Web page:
Just Because It's In Slow Motion
Doesn't Mean You Can Stop It - (Over a decade of documenting
roadkill with various cameras)
A lot of people don't understand my art. They think I'm trying to shock people, or that I'm romanticizing death or dark ideals.
None of these is the case.
My work is actually a very deep, ancient conversation.
My obsession with taking pictures of roadkill is rather complex.
In its simplest, most intentional form, it is a deeply spiritual ritual that pays homage to our four-legged ancestors, a practice in compassion, and also a raw energetic connection to the natural world.
It is also a critical dissection of our/my place in the current world, and an apology for our/my disruptive influence upon it.
Hovering over these precious vessels that once held life, trying to shine a light in the dark, I am now able to acknowledge that I have slowly been transforming my camera into a shamanic tool all these years. Over time, my toolbox has grown; but the camera is still the point of contact. In many ways, my work creates new pathways for both the deceased and also for the viewer.
This practice further prods all the questions I've ever had about the separation and integration of art, life cycles, and spirituality from one another.
All of life is a delicate balance, with our time in this realm balanced by our passing from it.
As a society, we mistakenly fear death because we do not fully understand it, but even more so because we cannot control it.
Current societal ideals state that we must control as much as possible, shunning any symbiotic relationship with nature, any ideas of impermanance, and anything that is not immediately gratifying to the ego, in favor of the illusion of security born from control.
We do not understand or have forgotten, that this upsets the balance of life and is unnatural. In most cases, impositions of human will are by nature, a form of violence themselves. It makes sense that we perceive death as a threat, or a dark force, if we perceive it to be something to be influenced by violent intent.
In truth, we know that we cannot control it, and we do not accept it, so it becomes our enemy. We shun it, and any mention of our mortality is considered distasteful, vulgar, and sometimes dangerous. The topic of mortality has become a popular form of discomfort.
People are afraid to think of their bodies as merely temporary arrangements of atoms to house an eternal life-force. They are attached to their limited, constructed ways of thinking, and any change scares them. For this reason, my work is often not well-received.
Many artists create idyllic imagery of perfect beautiful moments and pleasing aesthetics. This has its place, and serves its purposes. However, we understand from experience that desiring for things to ALWAYS be easy, happy and controllable(comfortable) is unrealistic, unbalanced, and unnatural.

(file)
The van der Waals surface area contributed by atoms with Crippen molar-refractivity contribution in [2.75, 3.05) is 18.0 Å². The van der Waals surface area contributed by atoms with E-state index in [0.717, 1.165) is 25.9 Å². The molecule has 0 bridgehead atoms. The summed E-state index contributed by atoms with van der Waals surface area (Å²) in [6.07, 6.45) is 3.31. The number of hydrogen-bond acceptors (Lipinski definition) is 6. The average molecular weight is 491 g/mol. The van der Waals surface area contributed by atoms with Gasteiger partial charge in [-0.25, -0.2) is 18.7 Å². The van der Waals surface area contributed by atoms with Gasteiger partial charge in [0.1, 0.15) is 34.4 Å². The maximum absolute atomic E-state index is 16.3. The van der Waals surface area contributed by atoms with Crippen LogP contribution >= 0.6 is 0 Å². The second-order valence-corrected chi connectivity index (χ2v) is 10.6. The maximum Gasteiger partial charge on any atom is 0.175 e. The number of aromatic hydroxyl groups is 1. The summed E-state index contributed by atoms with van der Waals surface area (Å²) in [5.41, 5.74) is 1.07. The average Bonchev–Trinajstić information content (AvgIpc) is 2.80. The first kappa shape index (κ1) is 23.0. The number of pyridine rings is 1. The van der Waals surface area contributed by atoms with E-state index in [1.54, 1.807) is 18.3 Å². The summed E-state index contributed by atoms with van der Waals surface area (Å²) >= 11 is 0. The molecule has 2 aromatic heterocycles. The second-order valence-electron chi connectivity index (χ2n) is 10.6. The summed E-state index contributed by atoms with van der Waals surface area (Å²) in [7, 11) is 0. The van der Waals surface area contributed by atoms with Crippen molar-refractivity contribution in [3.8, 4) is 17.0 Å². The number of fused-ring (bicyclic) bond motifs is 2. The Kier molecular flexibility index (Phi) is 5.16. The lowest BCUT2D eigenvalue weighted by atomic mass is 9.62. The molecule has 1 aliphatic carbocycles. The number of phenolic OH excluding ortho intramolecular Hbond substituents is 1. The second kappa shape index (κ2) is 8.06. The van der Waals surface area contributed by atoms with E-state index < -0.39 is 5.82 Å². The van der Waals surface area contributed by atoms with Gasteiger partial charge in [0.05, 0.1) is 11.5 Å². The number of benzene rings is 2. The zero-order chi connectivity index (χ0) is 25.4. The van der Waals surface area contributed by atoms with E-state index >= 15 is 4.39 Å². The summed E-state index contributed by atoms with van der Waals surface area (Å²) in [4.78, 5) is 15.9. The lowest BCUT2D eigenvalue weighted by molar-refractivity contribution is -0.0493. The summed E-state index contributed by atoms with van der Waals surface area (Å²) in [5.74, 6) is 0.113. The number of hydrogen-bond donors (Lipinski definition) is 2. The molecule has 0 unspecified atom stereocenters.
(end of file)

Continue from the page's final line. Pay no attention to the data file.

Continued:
It affords no opportunity for growth or reflection, and therefore circumvents the very root of compassion, empathy and resilience.
This expectation of ease has become a silent agreement in society that makes us manic, mentally unstable, sick, oppressed and depressed. It turns us into control freaks to the point that we ignore our own ethics and the balance required of life, and actually pushes us towards death even faster at an unnatural pace.
Our current practices in consumption, gratification, and apathy are unbalanced and destructive. However, their nature has been aesthetically transformed by a social agreement to focus solely on their pleasurable, attractive short-term attributes as if only they existed. This way of thinking acts as a social lubricant, binding us together in a common mindset, but in reality, the long-term effects of this type of denial quietly rob us of our souls, break down our bodies, and weaken our minds.
Balance is natural. It is actually what we are all striving for, but are often distracted by other things and cannot recognize it.
Roadkill, as caused by human influence, yet being of a natural process that humans fear, illuminates a facet of reality that is often ignored, and affords an opportunity for me to attempt to restore a sense of balance to the situation.
In actuality, we might consider Balance to be the force behind all healing. I think that when we heal ourselves by re-balancing our perspective and actions, we will also be able to extend that healing to our bodies, our souls, and also out into the world which we have harmed.
"The closer you move to the light, the larger your shadow becomes."